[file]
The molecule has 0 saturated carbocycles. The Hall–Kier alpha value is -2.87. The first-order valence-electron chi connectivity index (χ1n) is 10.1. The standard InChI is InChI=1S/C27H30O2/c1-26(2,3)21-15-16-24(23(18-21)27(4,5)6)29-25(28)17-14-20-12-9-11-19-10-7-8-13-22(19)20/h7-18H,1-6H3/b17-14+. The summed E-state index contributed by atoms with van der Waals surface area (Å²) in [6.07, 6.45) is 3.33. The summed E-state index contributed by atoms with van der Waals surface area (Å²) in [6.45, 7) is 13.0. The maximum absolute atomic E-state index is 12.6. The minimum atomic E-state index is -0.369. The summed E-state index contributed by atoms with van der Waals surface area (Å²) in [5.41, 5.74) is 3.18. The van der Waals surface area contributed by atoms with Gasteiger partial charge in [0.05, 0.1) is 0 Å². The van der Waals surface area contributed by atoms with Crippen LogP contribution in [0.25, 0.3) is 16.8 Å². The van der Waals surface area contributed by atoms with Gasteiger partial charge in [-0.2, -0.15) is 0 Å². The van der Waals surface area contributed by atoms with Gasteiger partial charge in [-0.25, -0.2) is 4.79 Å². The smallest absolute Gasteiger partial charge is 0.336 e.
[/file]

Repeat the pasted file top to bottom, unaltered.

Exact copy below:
The molecule has 0 saturated carbocycles. The Hall–Kier alpha value is -2.87. The first-order valence-electron chi connectivity index (χ1n) is 10.1. The standard InChI is InChI=1S/C27H30O2/c1-26(2,3)21-15-16-24(23(18-21)27(4,5)6)29-25(28)17-14-20-12-9-11-19-10-7-8-13-22(19)20/h7-18H,1-6H3/b17-14+. The summed E-state index contributed by atoms with van der Waals surface area (Å²) in [6.07, 6.45) is 3.33. The summed E-state index contributed by atoms with van der Waals surface area (Å²) in [6.45, 7) is 13.0. The maximum absolute atomic E-state index is 12.6. The minimum atomic E-state index is -0.369. The summed E-state index contributed by atoms with van der Waals surface area (Å²) in [5.41, 5.74) is 3.18. The van der Waals surface area contributed by atoms with Gasteiger partial charge in [0.05, 0.1) is 0 Å². The van der Waals surface area contributed by atoms with Crippen LogP contribution in [0.25, 0.3) is 16.8 Å². The van der Waals surface area contributed by atoms with Gasteiger partial charge in [-0.2, -0.15) is 0 Å². The van der Waals surface area contributed by atoms with Gasteiger partial charge in [-0.25, -0.2) is 4.79 Å². The smallest absolute Gasteiger partial charge is 0.336 e.